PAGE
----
Okay, before we forget, let’s get back you your mom’s shorts…

Right. Both my parents were hippies, but not the same kind. My dad made his way to Woodstock, whereas my mom couldn’t go because she would have gotten in so much trouble. My mom had all of this clothing that she’s alluded to – that she wishes she’d held onto for me. But there are some things she held onto, though, like a pair of Wrangler jean shorts that I couldn’t wait to fit into. When I was younger they were like swimming on me. They’re still a little big, but they finally make sense. They have that high waist that I think is something people would spend a decent amount of cash for at a vintage store now. I have this other pair of her jeans that I wore through – they were already in a worn-in state when I inherited them. My mom still lives in the same building that she grew up in, and that I grew up in in Queens. There’s a basement full of you-name-it there, I found both shorts there early on. The Wrangler ones are a medium-to-light blue. And then the other ones I can’t really wear anymore because they’re almost obscene. I don’t even know who makes them. They’re light blue, with white, bleached out speckles all over them. They’re super soft, and they’re ripped. My mom put all these awesome patches on them over the years. One’s holding the butt together. I don’t know if I’ll be able to wear them this summer, unless I come up with something to wear under them, or put my own patches on them. It’s definitely one of those “if my jeans could talk” moments.

It sounds like your mom had great style.

She was a beach bum. And she traveled a ton with her friends in Europe…Greece, Italy, Spain. She has this awesome picture of herself in a little turban, an aqua triangle bikini top, and denim shorts, and I wonder if they’re one of the pairs I have now. In the picture she’s with six people standing in front of a Volkswagen bus. She and her friends would come down here [to the Lower East Side] and go to poetry clubs. She was a New York City school teacher, so she was able to do all this in the summer. She was a part-time hippie [laughs].

So do you keep your old jeans, too?

I’m kind of in a re-vamping-my-jeans stage in my life. I used to not care so much about my jeans. Then jeans became a designer thing, and I wound up with lots of different pairs. Fashion dictated which jeans were cool, and I just wasn’t into that. I’m a creature of habit and all about less-is-more in a lot of cases. If I have three pairs of jeans I love, and then a pair of no-name acid-wash jeans, that I bought at a cheapie store on Broadway last year, that work for me. I was like, I don’t even care that these are cheap, they’re fun and it’s for a moment. I wore them maybe once, and then the fad was gone. And it’s totally okay! I think when you move around in your 20s and with NYC apartments it’s hard…I guess I could have stored a bunch of stuff in Queens, but it gets to be too much. Will my [future] daughter be annoyed one day that I don’t still have my whatever-brand jeans? Maybe. I probably have ten pairs, but I think I’d rather have three that I wear all the time.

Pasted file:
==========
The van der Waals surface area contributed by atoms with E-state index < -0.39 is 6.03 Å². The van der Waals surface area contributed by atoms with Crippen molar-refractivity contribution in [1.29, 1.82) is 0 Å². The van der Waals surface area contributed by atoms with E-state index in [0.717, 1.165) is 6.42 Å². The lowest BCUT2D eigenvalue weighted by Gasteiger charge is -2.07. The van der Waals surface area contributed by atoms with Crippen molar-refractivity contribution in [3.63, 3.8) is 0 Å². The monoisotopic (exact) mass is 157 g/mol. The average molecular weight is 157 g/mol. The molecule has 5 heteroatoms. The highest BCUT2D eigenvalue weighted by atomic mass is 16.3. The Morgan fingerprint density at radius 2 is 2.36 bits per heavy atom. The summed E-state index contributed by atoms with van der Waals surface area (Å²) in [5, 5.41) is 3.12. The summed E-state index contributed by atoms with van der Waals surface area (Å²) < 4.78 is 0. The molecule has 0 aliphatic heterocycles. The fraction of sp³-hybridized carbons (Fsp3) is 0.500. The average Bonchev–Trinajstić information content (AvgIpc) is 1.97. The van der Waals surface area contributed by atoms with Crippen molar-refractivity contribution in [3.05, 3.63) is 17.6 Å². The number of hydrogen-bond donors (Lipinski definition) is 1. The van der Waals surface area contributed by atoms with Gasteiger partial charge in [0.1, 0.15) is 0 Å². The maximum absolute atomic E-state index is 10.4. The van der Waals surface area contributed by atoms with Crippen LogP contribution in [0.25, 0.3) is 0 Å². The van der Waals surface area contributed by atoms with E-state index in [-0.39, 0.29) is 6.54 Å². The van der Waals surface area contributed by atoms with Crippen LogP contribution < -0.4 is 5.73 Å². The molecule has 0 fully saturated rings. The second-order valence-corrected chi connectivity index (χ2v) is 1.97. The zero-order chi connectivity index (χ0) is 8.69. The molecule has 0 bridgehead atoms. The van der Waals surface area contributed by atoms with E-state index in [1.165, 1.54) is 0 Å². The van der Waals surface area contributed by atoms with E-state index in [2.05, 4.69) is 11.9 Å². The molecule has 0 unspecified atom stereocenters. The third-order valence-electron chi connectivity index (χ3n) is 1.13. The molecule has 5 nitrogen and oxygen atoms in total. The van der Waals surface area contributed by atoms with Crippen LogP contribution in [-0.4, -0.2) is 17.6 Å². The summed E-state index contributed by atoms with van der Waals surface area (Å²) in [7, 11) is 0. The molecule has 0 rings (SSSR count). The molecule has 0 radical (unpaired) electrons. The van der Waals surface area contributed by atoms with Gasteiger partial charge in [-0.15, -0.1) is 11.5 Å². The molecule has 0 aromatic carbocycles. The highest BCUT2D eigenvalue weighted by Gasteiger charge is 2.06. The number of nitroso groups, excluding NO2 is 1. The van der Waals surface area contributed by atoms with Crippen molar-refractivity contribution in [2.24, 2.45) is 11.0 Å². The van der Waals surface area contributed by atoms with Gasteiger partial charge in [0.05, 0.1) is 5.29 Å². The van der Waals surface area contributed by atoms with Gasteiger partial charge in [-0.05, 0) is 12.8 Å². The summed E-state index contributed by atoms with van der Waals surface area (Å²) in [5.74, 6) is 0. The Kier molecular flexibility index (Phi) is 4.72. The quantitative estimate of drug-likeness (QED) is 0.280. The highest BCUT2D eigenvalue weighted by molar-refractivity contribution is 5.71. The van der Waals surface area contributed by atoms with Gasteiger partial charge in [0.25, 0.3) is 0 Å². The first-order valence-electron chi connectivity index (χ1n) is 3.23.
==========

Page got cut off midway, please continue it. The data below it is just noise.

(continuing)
Denise shared with Jean Stories an e-mail exchange (see below) with her mom, Linda Fiorenza (previous owner of the aforementioned cut-offs!) that took place after we posted our story. We love it when we get to learn even more about a treasured denim piece! 

Denise: This is your post as much as it is mine… xo

Linda: Wow… This is really nice! Your pictures are beautiful, and those cut-offs belong in the Smithsonian at this point!!! I wore them in 1969/70!! They were originally hip-hugger bell-bottoms before I made them into cut-offs and patched them. (Your grandfather was sitting on the stoop and I was wearing them and he gave me one of the patches to add on!!) It’s amazing that one little article of clothing can hold such great memories… Thanks for making that possible for me today… With love, Mom. 

Flower Girl NYC, 245 Eldridge Street, New York, 212-777-0050; go to